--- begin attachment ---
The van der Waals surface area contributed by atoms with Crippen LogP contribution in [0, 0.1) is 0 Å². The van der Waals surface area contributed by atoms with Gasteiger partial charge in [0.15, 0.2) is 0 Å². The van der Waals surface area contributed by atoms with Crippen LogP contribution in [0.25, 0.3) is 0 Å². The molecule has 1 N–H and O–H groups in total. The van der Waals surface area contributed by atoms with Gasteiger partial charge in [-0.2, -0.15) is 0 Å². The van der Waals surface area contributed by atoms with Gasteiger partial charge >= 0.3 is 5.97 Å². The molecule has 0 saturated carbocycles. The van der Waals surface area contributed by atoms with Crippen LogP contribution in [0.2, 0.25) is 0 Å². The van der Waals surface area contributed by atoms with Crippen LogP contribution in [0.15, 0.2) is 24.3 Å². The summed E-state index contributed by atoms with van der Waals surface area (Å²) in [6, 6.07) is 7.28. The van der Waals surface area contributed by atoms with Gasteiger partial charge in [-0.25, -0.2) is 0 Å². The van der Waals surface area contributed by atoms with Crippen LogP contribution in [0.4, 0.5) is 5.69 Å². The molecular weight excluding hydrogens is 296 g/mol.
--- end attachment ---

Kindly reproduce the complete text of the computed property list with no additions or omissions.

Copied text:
The van der Waals surface area contributed by atoms with Crippen LogP contribution in [0, 0.1) is 0 Å². The van der Waals surface area contributed by atoms with Gasteiger partial charge in [0.15, 0.2) is 0 Å². The van der Waals surface area contributed by atoms with Crippen LogP contribution in [0.25, 0.3) is 0 Å². The molecule has 1 N–H and O–H groups in total. The van der Waals surface area contributed by atoms with Gasteiger partial charge in [-0.2, -0.15) is 0 Å². The van der Waals surface area contributed by atoms with Gasteiger partial charge >= 0.3 is 5.97 Å². The molecule has 0 saturated carbocycles. The van der Waals surface area contributed by atoms with Crippen LogP contribution in [0.2, 0.25) is 0 Å². The van der Waals surface area contributed by atoms with Crippen LogP contribution in [0.15, 0.2) is 24.3 Å². The summed E-state index contributed by atoms with van der Waals surface area (Å²) in [6, 6.07) is 7.28. The van der Waals surface area contributed by atoms with Gasteiger partial charge in [-0.25, -0.2) is 0 Å². The van der Waals surface area contributed by atoms with Crippen LogP contribution in [0.4, 0.5) is 5.69 Å². The molecular weight excluding hydrogens is 296 g/mol.